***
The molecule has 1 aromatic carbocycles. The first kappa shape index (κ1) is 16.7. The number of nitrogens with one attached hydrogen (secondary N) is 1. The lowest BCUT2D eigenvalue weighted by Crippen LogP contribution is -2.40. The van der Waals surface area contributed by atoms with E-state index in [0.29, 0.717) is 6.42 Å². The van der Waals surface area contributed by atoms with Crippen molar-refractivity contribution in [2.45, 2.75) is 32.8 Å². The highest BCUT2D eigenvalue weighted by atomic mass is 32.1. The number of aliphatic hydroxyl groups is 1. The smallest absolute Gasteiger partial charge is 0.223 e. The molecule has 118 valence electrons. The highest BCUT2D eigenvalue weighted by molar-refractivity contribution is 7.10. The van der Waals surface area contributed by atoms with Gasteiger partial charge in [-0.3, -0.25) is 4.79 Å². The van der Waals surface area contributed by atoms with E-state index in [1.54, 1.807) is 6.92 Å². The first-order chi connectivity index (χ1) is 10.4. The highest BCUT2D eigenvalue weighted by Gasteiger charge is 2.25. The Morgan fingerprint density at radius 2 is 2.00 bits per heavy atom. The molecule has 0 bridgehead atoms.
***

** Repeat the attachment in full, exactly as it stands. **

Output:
The molecule has 1 aromatic carbocycles. The first kappa shape index (κ1) is 16.7. The number of nitrogens with one attached hydrogen (secondary N) is 1. The lowest BCUT2D eigenvalue weighted by Crippen LogP contribution is -2.40. The van der Waals surface area contributed by atoms with E-state index in [0.29, 0.717) is 6.42 Å². The van der Waals surface area contributed by atoms with Crippen molar-refractivity contribution in [2.45, 2.75) is 32.8 Å². The highest BCUT2D eigenvalue weighted by atomic mass is 32.1. The number of aliphatic hydroxyl groups is 1. The smallest absolute Gasteiger partial charge is 0.223 e. The molecule has 118 valence electrons. The highest BCUT2D eigenvalue weighted by molar-refractivity contribution is 7.10. The van der Waals surface area contributed by atoms with Gasteiger partial charge in [-0.3, -0.25) is 4.79 Å². The van der Waals surface area contributed by atoms with E-state index in [1.54, 1.807) is 6.92 Å². The first-order chi connectivity index (χ1) is 10.4. The highest BCUT2D eigenvalue weighted by Gasteiger charge is 2.25. The Morgan fingerprint density at radius 2 is 2.00 bits per heavy atom. The molecule has 0 bridgehead atoms.